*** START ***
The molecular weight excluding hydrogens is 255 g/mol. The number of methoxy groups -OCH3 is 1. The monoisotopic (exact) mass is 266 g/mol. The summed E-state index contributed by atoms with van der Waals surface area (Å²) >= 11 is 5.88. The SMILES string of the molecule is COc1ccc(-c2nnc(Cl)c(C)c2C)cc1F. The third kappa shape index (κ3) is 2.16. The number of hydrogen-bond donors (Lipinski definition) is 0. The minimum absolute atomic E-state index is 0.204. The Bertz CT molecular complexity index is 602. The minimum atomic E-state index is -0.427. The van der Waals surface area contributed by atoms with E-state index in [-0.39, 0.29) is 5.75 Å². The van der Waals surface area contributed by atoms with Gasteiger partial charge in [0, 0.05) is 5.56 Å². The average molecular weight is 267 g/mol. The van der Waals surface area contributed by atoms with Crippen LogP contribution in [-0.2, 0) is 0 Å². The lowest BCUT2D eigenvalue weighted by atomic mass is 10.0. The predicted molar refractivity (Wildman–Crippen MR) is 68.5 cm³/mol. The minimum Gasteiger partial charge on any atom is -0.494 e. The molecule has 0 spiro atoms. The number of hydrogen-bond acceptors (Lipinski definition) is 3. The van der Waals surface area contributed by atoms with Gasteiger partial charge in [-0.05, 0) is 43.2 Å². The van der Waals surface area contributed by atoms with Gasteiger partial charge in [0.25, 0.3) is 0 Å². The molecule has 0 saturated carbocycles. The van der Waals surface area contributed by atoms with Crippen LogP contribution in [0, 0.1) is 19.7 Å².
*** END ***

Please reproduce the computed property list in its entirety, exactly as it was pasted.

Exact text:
The molecular weight excluding hydrogens is 255 g/mol. The number of methoxy groups -OCH3 is 1. The monoisotopic (exact) mass is 266 g/mol. The summed E-state index contributed by atoms with van der Waals surface area (Å²) >= 11 is 5.88. The SMILES string of the molecule is COc1ccc(-c2nnc(Cl)c(C)c2C)cc1F. The third kappa shape index (κ3) is 2.16. The number of hydrogen-bond donors (Lipinski definition) is 0. The minimum absolute atomic E-state index is 0.204. The Bertz CT molecular complexity index is 602. The minimum atomic E-state index is -0.427. The van der Waals surface area contributed by atoms with E-state index in [-0.39, 0.29) is 5.75 Å². The van der Waals surface area contributed by atoms with Gasteiger partial charge in [0, 0.05) is 5.56 Å². The average molecular weight is 267 g/mol. The van der Waals surface area contributed by atoms with Crippen LogP contribution in [-0.2, 0) is 0 Å². The lowest BCUT2D eigenvalue weighted by atomic mass is 10.0. The predicted molar refractivity (Wildman–Crippen MR) is 68.5 cm³/mol. The minimum Gasteiger partial charge on any atom is -0.494 e. The molecule has 0 spiro atoms. The number of hydrogen-bond acceptors (Lipinski definition) is 3. The van der Waals surface area contributed by atoms with Gasteiger partial charge in [-0.05, 0) is 43.2 Å². The van der Waals surface area contributed by atoms with Gasteiger partial charge in [0.25, 0.3) is 0 Å². The molecule has 0 saturated carbocycles. The van der Waals surface area contributed by atoms with Crippen LogP contribution in [0, 0.1) is 19.7 Å².